Diuretics, or water pills, can also make your urine colorless because they force more water out of your body. If your urine is clear and you’re not on a water pill or drinking a lot of water, it may signal an underlying kidney problem or possibly diabetes. 

3. Red or pink urine

A few foods and medications can cause your flow to appear red or pink, including beets, blueberries or rhubarb. But if your urine looks red or pink and you haven’t eaten those foods or started a new medication recently, you may have blood in your urine — a symptom that should be checked out, Rifkin says. “It’s never normal to have blood in your urine,” she notes.

Bloody urine may look pink-tinged or red like ketchup, depending how much blood is mixed in. A reddish flow can be a sign of kidney disease, a kidney stone, a urinary tract infection, prostate problems or, in rare cases, cancer.

4. A foul or unusual odor

Some foods and medicines change the way your urine smells. The most obvious example is asparagus, which causes a distinct but harmless stink. Coffee, brussels sprouts, garlic and onions can also make your urine smell, Bajic says.

A foul odor can also be caused by a urinary tract infection. UTIs typically come with other symptoms, including burning or pain with urination and frequent urination. Your health care provider can diagnose a UTI quickly with a simple urine test. Most infections clear up quickly with antibiotics.

If your urine smells sweet, that may be a sign that you have diabetes or that your blood sugar (glucose) is too high, Bajic says. Your body gets rid of extra sugar by passing it into urine, causing an odor that some describe as fruity.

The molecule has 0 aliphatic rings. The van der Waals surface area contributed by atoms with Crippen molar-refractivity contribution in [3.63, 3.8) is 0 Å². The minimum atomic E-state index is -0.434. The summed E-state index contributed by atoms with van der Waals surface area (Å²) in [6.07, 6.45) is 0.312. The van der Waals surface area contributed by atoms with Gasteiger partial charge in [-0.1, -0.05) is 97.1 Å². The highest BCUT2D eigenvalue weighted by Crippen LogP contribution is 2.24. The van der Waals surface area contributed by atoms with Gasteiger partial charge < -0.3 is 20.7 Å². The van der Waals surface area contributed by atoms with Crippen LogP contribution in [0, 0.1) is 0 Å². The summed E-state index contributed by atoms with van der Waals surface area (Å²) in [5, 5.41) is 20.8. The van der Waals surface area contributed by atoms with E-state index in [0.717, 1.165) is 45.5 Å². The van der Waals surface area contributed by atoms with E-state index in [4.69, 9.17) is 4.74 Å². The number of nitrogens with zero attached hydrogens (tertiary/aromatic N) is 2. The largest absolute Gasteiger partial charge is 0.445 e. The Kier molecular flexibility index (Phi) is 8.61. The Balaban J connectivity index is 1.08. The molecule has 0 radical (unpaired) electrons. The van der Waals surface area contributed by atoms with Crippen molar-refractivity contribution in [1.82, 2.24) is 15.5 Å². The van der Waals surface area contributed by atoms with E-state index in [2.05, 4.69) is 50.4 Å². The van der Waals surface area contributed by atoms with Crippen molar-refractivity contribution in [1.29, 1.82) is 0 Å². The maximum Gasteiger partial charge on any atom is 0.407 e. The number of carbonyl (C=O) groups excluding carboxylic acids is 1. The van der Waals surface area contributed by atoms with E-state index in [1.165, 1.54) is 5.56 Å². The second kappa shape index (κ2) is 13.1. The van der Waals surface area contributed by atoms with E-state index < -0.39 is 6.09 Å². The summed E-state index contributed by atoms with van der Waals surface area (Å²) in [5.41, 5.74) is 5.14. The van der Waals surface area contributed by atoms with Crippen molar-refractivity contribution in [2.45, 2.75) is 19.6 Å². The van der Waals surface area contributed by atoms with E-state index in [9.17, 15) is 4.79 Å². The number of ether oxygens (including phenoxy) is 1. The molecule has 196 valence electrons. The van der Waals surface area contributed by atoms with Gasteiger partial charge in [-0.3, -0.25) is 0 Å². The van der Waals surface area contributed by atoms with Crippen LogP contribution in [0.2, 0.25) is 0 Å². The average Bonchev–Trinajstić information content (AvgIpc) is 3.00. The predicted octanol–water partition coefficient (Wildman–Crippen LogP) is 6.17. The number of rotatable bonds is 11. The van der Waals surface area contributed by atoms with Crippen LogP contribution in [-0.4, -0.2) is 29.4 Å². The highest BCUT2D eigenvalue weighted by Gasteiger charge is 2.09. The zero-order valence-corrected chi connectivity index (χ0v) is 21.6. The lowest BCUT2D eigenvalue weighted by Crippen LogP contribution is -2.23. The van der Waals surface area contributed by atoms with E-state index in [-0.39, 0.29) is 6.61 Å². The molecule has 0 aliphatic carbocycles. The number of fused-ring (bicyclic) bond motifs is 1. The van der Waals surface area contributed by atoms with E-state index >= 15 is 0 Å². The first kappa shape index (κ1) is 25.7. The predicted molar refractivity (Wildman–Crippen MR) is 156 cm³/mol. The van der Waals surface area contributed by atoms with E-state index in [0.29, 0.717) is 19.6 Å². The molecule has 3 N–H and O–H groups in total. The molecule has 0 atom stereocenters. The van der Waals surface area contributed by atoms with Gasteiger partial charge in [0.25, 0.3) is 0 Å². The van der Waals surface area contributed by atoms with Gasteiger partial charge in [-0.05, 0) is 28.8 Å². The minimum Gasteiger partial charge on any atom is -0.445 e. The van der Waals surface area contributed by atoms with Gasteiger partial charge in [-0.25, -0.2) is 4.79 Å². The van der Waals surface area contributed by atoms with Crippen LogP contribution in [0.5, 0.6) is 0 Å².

5. Cloudy or murky urine

Normal urine is a transparent yellow. If it looks cloudy, that is often another sign of a UTI, Rifken says. Cloudy or milky urine can also be a symptom of diabetes that is poorly controlled, a bacterial infection or kidney problems, including kidney stones. 

6. Foaming urine

If you’re a man who urinates while standing, it’s normal to see a few bubbles. But “really frothy urine that leaves foam on top of the toilet bowl can be sign of high levels of protein in urine,” Rifken says.

That can be an early warning sign of kidney disease, especially if it’s accompanied by such other symptoms as nausea, muscle cramps, more frequent urination, or swelling in the hands, feet, belly or face. 

7. Bright or neon-yellow urine

Urine that looks almost fluorescent yellow is usually harmless and is likely caused by vitamins and supplements, particularly if you take one with vitamin B, Bajic says.

8. Blue or green urine

Urine that looks green or blue is unusual and is typically due to artificial colors in foods or drugs, or dyes used for some kidney and bladder function tests. There are health conditions that can cause your urine to have a green or blue tinge, namely a genetic disease called hypercalcemia and certain bacteria that can infect your urinary tract, but both are rare, Bajic says. 

Michelle Crouch is a contributing writer who has covered health and personal finance for some of the nation's top consumer publications. Her work has appeared in Reader's Digest, Real Simple, Prevention, The Washington Post and The New York Times.